At the building of the Novorzhevsk district government. Poto: Vladimir Averin | Glasnaya

What are the benefits of having a district head from the opposition party? United Russia is now actually trying to do something. Before, they used to get away with making no effort. But now they really have to prove themselves. They are in opposition now so they have to earn recognition. All this benefits the district and people living there.

 

“They were using my name during the election to village assemblies”

The 2020 election to village assemblies resulted in members of United Russia taking the majority of seats. There are independent candidates or those who don’t formally belong to any party, but they are still a part of United Russia. They were supervised and curated by United Russia. The latter, apparently, needed this to create an illusion of diversity.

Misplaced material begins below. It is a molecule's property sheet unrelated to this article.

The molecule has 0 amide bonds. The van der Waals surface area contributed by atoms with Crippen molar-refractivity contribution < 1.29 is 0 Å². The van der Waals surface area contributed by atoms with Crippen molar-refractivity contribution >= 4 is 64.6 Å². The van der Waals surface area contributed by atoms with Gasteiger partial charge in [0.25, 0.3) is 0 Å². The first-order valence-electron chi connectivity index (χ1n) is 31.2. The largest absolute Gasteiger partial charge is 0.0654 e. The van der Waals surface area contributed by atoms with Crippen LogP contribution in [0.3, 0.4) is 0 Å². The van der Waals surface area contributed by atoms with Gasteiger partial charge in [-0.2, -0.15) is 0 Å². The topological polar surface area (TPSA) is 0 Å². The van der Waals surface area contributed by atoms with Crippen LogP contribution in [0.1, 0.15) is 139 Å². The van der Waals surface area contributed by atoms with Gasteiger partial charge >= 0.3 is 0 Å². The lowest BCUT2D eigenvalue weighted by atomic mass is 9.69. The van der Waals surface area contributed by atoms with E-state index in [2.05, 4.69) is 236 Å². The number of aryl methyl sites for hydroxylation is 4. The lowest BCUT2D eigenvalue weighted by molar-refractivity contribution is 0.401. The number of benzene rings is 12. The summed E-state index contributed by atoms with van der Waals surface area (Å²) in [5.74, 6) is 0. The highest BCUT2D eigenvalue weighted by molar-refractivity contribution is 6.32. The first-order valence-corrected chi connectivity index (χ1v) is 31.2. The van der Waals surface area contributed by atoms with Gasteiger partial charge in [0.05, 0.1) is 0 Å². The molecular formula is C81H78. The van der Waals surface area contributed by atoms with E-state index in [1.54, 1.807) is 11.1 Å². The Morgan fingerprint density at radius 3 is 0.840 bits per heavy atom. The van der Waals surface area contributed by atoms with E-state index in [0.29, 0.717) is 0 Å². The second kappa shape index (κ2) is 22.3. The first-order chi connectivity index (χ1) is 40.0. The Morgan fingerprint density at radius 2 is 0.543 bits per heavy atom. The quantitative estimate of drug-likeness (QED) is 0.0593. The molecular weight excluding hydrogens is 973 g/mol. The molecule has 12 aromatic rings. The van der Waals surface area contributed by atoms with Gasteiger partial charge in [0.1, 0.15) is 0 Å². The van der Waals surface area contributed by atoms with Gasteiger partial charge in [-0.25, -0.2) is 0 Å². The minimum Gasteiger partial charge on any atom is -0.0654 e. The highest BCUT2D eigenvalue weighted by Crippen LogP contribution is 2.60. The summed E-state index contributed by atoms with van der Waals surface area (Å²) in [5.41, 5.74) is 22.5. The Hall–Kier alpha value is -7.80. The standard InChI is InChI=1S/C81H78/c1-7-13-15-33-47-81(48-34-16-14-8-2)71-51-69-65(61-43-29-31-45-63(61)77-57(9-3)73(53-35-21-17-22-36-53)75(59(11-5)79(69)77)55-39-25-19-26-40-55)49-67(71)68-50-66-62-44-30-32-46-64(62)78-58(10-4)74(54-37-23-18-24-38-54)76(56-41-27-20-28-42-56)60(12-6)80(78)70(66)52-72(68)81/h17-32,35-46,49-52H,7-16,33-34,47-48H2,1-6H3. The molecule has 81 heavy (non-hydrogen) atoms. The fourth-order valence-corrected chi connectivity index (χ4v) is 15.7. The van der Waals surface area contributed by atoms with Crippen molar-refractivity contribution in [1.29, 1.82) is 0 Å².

I think if it wasn’t for voting from home, Yabloko members and candidates from other parties would have entered village assemblies. During the vote counting, it became clear the real election took place before the main election day, and United Russia won. But there were reasonable results on the actual election day—people didn’t only vote for United Russia.

Later, district residents told me that poll workers were coming to people’s homes and using my name. Elderly people didn’t know the details, so they said, “I’m voting for those who support Sofia Pugachyova.” And poll workers showed them United Russia candidates. Not only they weren’t supposed to suggest candidates to the voters, they also did it in such an audacious manner!